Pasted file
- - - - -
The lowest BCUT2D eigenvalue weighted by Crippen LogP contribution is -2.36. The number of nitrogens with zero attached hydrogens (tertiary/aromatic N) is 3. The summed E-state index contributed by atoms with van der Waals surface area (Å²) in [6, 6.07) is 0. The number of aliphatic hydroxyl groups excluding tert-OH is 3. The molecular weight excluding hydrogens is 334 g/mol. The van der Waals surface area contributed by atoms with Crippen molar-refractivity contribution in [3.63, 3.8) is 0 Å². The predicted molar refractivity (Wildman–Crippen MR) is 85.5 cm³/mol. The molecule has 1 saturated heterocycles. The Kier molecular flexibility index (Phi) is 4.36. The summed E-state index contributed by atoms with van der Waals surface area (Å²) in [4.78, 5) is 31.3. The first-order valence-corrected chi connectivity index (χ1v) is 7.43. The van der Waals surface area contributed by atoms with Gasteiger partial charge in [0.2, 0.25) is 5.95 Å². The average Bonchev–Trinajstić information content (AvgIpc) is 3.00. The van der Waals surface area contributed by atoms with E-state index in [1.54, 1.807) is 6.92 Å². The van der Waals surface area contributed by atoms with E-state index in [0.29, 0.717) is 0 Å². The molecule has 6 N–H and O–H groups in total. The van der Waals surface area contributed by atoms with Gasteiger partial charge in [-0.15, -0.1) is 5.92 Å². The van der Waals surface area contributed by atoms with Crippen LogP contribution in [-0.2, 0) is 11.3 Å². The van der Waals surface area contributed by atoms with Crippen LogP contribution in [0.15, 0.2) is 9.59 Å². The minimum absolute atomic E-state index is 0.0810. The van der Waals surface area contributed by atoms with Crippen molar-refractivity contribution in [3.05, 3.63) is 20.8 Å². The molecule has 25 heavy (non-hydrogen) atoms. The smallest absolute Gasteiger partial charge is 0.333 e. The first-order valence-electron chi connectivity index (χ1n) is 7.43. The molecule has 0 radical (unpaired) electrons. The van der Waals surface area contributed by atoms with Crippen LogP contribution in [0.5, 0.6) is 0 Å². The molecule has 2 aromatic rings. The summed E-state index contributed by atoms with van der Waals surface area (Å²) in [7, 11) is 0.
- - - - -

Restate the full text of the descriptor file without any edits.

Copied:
The lowest BCUT2D eigenvalue weighted by Crippen LogP contribution is -2.36. The number of nitrogens with zero attached hydrogens (tertiary/aromatic N) is 3. The summed E-state index contributed by atoms with van der Waals surface area (Å²) in [6, 6.07) is 0. The number of aliphatic hydroxyl groups excluding tert-OH is 3. The molecular weight excluding hydrogens is 334 g/mol. The van der Waals surface area contributed by atoms with Crippen molar-refractivity contribution in [3.63, 3.8) is 0 Å². The predicted molar refractivity (Wildman–Crippen MR) is 85.5 cm³/mol. The molecule has 1 saturated heterocycles. The Kier molecular flexibility index (Phi) is 4.36. The summed E-state index contributed by atoms with van der Waals surface area (Å²) in [4.78, 5) is 31.3. The first-order valence-corrected chi connectivity index (χ1v) is 7.43. The van der Waals surface area contributed by atoms with Gasteiger partial charge in [0.2, 0.25) is 5.95 Å². The average Bonchev–Trinajstić information content (AvgIpc) is 3.00. The van der Waals surface area contributed by atoms with E-state index in [1.54, 1.807) is 6.92 Å². The van der Waals surface area contributed by atoms with E-state index in [0.29, 0.717) is 0 Å². The molecule has 6 N–H and O–H groups in total. The van der Waals surface area contributed by atoms with Gasteiger partial charge in [-0.15, -0.1) is 5.92 Å². The van der Waals surface area contributed by atoms with Crippen LogP contribution in [-0.2, 0) is 11.3 Å². The van der Waals surface area contributed by atoms with Crippen LogP contribution in [0.15, 0.2) is 9.59 Å². The minimum absolute atomic E-state index is 0.0810. The van der Waals surface area contributed by atoms with Crippen molar-refractivity contribution in [3.05, 3.63) is 20.8 Å². The molecule has 25 heavy (non-hydrogen) atoms. The smallest absolute Gasteiger partial charge is 0.333 e. The first-order valence-electron chi connectivity index (χ1n) is 7.43. The molecule has 0 radical (unpaired) electrons. The van der Waals surface area contributed by atoms with Crippen LogP contribution in [0.5, 0.6) is 0 Å². The molecule has 2 aromatic rings. The summed E-state index contributed by atoms with van der Waals surface area (Å²) in [7, 11) is 0.